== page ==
Buying a Peloton bike is like getting an exclusive invitation to an underground party—a party you certainly know about but don’t quite fully understand until you walk down the steps and into the bass-thudding basement rave.
So when I finally got my invite—er, Bike+—I did what any normal person living in this social media age would do at a party: I posted it on Instagram.
Despite working in the fitness industry and covering Peloton for years, I was taken aback by what happened next: Close friends, who never before mentioned it, confessed that they too had a Peloton; high school acquaintances I hadn’t heard from in years messaged me about their favorite trainers; total strangers sent recommendations for rides. The velvet rope was lifted, and I was officially in.
I quickly realized this “fitness party” is a force all its own. The Peloton phenomenon is not to be understated. It even has its own language (Power Rides! LoveSquad!). As the coronavirus pandemic rages on and we all hunker down for more home workouts, many of us are considering a big home gym equipment purchase, be it a Peloton or one of its competitors.
To help you make your choice, here’s an outline of the updated Bike+ features, a breakdown comparing the original Peloton Bike to the new version, and anything else you could possibly ever want to know including the question I get asked the most: Is it really worth it?
Why Should You Trust This Review?
I’ve been a dedicated outdoor cyclist for over seven years, riding road, gravel, triathlon, and mountain bikes. I have more than two years of experience with the original Peloton Bike in a corporate gym setting and spent three months testing the new Bike+ at home. In addition to personal experience, I’m a NASM-certified personal trainer, and I’ve professionally covered fitness in New York City for over a decade, testing every type of boutique fitness studio imaginable, sweating with the top trainers in the country, and testing gear for our annual Fitness Awards, from home gym equipment to apps like Peloton Digital and Apple’s Fitness+. I’ve been following the Peloton brand since it opened its first studio space in 2014 in New York City, where I’ve taken many classes and I’ve reported on many of the brand’s launches.
The Takeaway: Slick new features paired with the brand’s entertaining and addicting workouts create a high-end indoor cycling experience in the comfort of your home.
Who Should Buy This: Someone who is not interested in an indoor trainer, but is self-motivated, craves top-of-the-line equipment, enjoys group-style workouts, and wants to do them at home.
What We Love: The sleek upgraded machine is whisper quiet and includes smart new features that make workouts even more enjoyable and fun—if you use them.
What We Don’t Love: The new features may not apply to your setup and the platform doesn’t allow other entertainment apps such as Netflix.
Price: $2,495 + $39/month for the subscription compared to $1,895 + $39/month for the original bike. Financing options are available if approved.
Key Features: Bike vs. Bike+
While both bike models look similar and feature the same great classes and social features (more on that below), the Bike+ differs from its popular predecessor in a few key invisible ways: This bike is buttery smooth and crazy silent. One turn of the pedals and I marveled, “whoa,” out loud. To be clear, the original bike is not loud, but the new bike is exceptionally quiet but for the sound of clipping in and out.
Aside from a few minor design tweaks—hidden wires, a raised logo, slightly modified water bottle and hand weight racks—the most visually notable difference is the larger 23.8-inch rotating screen (up from 21.5 inches). Two inches may seem insignificant, but the larger size feels more immersive and holds your attention away from the unlimited distractions in your home that threaten to sabotage your precious workout time.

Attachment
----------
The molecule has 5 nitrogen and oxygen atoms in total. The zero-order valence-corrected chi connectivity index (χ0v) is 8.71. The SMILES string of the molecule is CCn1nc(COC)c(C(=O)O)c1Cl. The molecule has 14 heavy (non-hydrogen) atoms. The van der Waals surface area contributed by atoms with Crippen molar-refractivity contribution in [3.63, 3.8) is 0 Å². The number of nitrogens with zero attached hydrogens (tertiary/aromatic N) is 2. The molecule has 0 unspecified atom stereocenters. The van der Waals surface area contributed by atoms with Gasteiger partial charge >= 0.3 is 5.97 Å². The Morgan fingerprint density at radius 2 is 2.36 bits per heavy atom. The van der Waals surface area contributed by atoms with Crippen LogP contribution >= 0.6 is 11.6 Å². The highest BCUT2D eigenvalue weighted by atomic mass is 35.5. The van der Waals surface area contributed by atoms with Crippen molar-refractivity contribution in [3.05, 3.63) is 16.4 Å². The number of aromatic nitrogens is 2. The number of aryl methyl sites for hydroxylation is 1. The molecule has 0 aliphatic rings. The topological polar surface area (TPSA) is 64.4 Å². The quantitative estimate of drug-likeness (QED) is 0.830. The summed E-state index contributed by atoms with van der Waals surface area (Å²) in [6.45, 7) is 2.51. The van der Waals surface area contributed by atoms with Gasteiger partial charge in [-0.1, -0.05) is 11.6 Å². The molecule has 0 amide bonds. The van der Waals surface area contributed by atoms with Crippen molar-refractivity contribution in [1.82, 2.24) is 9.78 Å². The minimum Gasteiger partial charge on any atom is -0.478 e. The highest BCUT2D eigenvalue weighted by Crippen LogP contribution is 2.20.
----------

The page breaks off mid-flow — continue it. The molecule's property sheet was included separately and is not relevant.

The larger screen also makes off-the-bike workouts, especially boot camp-style classes or post-ride stretching, easier to follow along with from a distance. The rotating neck allows you to set up your mat and weights next to the bike and swivel the screen for easy viewing.
Bike+ also boasts improved audio features, including front-facing speakers and rear-facing woofers for a booming, immersive, and high-quality experience. The prior bike only has rear-facing stereo speakers. You’ll be both taken aback and impressed by the audio if you can use it, but this feature is likely best-suited for those who have a home gym or basement/garage option.
Due to my living space (I live in a New York City apartment with neighbors on all sides and set my bike up in our guest bedroom), I opted for headphones for all my workouts. Wired headphones now connect to the handlebar, a nice improvement from the original bike’s screen port that often required an extra-long cord. I also used wireless headphones, which connected easily via Bluetooth (5.0 vs. 4.0 connectivity of the original). Another cool audio feature: Both bikes allow you to adjust the volume to make the music or the instructor’s audio louder or softer.
At five pounds heavier than the original, the Bike+ feels more stable especially when you’re cranking hard during HIIT. Throwing all your body weight onto the pedals and push-pulling on the handlebar results in some unavoidable amount of rocking, but the Bike+ is seemingly as stable as possible with an improved handlebar design and heftier construction. You can tweak adjustable legs below both bikes if you’re having wobble issues.
Adjusting the Bike+ to get the proper fit is easier and smoother than ever. One knob manages the saddle and handlebar height while I quick-release lever adjusts the saddle setback, which can be done midride. The graduated markings make it easier to get back to your preferred position after someone else uses the bike, an ideal feature for households with multiple users.
Connectivity and Streaming
Perhaps the most convenient upgrade is a new digital resistance system, which allows for more accurate resistance metrics and automatic adjustments.